Microsoft – SQLServer (v2005) – Crashed with error info: Deadlocked Schedulers

Woke up a couple of days ago to a message stating that our Microsoft SQL Server Instance crashed twice during stress testing the night before.

SQL Crashed no way I thought.

But, once I got in to the office checked the SQL Server Error Logs and discovered that SQL had indeed crashed twice.

The errorlog registered something like what is pasted below:


Deadlocked Schedulers

New queries assigned to process on Node 0 have not been picked up by a worker thread in the last 60 seconds. Blocking or long-running queries can contribute to this condition, and may degrade client response time. Use the "max worker threads" configuration option to increase number of allowable threads, or optimize current running queries. SQL Process Utilization: 97%. System Idle: 0%.

New queries assigned to process on Node 0 have not been picked up by a worker thread in the last 120 seconds. Blocking or long-running queries can contribute to this condition, and may degrade client response time. Use the "max worker threads" configuration option to increase number of allowable threads, or optimize current running queries. SQL Process Utilization: 94%. System Idle: 3%.

New queries assigned to process on Node 0 have not been picked up by a worker thread in the last 180 seconds. Blocking or long-running queries can contribute to this condition, and may degrade client response time. Use the "max worker threads" configuration option to increase number of allowable threads, or optimize current running queries. SQL Process Utilization: 95%. System Idle: 2%.

New queries assigned to process on Node 0 have not been picked up by a worker thread in the last 240 seconds. Blocking or long-running queries can contribute to this condition, and may degrade client response time. Use the "max worker threads" configuration option to increase number of allowable threads, or optimize current running queries. SQL Process Utilization: 96%. System Idle: 1%.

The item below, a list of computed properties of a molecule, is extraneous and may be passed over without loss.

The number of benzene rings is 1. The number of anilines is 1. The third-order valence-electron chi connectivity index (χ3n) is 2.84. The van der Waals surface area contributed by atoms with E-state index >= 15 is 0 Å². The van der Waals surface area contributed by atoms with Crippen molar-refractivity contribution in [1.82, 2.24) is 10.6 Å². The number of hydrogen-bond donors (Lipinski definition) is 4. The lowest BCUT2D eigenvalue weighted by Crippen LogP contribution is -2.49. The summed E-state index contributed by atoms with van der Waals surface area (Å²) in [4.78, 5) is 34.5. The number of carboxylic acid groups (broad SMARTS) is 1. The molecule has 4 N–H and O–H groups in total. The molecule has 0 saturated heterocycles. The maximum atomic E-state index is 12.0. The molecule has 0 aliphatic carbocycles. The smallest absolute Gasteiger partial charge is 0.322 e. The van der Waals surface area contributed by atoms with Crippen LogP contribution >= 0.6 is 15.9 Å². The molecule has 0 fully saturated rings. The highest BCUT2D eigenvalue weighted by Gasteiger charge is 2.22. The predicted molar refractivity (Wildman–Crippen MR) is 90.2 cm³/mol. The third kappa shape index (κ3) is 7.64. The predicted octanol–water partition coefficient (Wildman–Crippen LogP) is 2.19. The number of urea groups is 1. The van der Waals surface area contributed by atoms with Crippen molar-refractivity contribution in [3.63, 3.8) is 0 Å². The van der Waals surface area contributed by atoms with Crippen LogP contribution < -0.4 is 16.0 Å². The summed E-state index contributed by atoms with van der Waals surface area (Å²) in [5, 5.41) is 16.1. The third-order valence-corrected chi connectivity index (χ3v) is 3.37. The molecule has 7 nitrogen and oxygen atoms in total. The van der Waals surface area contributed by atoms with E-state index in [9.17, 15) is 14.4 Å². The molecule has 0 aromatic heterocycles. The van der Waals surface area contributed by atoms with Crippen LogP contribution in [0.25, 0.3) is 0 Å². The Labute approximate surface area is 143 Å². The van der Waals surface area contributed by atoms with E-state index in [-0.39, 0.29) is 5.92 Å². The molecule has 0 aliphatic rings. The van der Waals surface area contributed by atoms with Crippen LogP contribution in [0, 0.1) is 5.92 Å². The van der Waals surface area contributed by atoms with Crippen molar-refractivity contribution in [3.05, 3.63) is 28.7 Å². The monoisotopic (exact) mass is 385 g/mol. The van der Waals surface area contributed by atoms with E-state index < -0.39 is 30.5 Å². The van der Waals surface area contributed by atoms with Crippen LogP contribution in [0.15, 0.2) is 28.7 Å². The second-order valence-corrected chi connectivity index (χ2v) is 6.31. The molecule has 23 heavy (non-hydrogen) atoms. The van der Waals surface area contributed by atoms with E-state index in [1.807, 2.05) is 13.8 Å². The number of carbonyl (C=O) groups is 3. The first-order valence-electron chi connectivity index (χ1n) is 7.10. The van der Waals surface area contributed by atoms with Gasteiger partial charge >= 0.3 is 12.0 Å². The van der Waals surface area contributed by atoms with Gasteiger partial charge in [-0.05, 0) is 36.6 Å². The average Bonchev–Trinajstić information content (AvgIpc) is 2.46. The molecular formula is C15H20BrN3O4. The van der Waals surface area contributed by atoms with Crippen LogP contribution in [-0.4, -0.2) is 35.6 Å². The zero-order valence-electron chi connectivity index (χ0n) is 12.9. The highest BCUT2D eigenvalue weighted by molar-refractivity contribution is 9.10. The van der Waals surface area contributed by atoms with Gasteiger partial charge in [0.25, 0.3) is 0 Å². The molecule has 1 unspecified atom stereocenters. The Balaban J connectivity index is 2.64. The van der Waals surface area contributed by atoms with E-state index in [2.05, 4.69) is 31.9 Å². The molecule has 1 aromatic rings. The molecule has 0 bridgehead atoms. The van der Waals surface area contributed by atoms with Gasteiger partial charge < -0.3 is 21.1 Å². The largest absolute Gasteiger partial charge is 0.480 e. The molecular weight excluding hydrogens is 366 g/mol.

New queries assigned to process on Node 0 have not been picked up by a worker thread in the last 300 seconds. Blocking or long-running queries can contribute to this condition, and may degrade client response time. Use the "max worker threads" configuration option to increase number of allowable threads, or optimize current running queries. SQL Process Utilization: 96%. System Idle: 1%.

New queries assigned to process on Node 0 have not been picked up by a worker thread in the last 360 seconds. Blocking or long-running queries can contribute to this condition, and may degrade client response time. Use the "max worker threads" configuration option to increase number of allowable threads, or optimize current running queries. SQL Process Utilization: 96%. System Idle: 1%.

 

A layman’s interpretation suggests the following

  1. Every 60 seconds or so SQL Server “queries” whether new requests are being picked up the “Engine”.  If new queries are not being serviced this information is reported along with the current system’s utilization.
  2. The system is also suggesting that we might want to increase the “max worker threads”

We thus went in and looked at the worker threads:

 

Syntax:


exec sp_configure 'max worker threads'

 

Result:

It is set at default of 0

Clarification:

0 is Microsoft’s default setting as it allows the system to control its own destiny

Since we know that a stress test was ongoing, we had a bit more to go with.

It seems that there were many requests being generated and it somewhat overwhelmed the system.

Next in line was to check the ‘max degree of parallelism’.  Some systems, especially ones that allow heavy customization, might generate in-efficient queries in terms of resultant query plans or large result sets.

To insulate the system, a bit better, try the following:

  1. Configure ‘max degree of parallelism’
    http://msdn.microsoft.com/en-us/library/ms181007.aspx
  2. Configure ‘query governor cost limit’ — Not recommended
    http://msdn.microsoft.com/en-us/library/ms190419.aspx

To set the ‘Max degree of Parallelism’ review the ‘Number of Physicals CPUs’ on you machine.  To get accurate CPU count consider using CPUID’s CPU-Z ( http://www.cpuid.com/softwares/cpu-z.html )

Our count was 2 so it is best to set ‘max degree of parallelism’ to 2 (to match CPU count).

1 is also a good count as it means that each single bad query will not be distributed among threads and cause ‘thread starvation’.

As Amit Banerjee (MS Blogger – SQL Server Escalation Services team at Microsoft) pointed out in his blogs postings:

One really wants to review the generated dump files that are available in the SQLError Log folder; especially the .mdmp files.

Run them through WinDmp.

In doing so, one might discover:

  • If there is a blocking issue
  • Number of threads running
  • If the threads are deadlocked and the matching pairs

This is a bit simple introduction.  To get more understanding:

  1. Debugging the deadlock but for the scheduler: Part 1 of 2
    http://troubleshootingsql.com/2011/08/15/debugging-the-deadlock-but-for-the-scheduler-part-1-of-2/
  2. How To Diagnose and Correct Errors 17883, 17884, 17887, and 17888
    http://msdn.microsoft.com/en-us/library/cc917684.aspx

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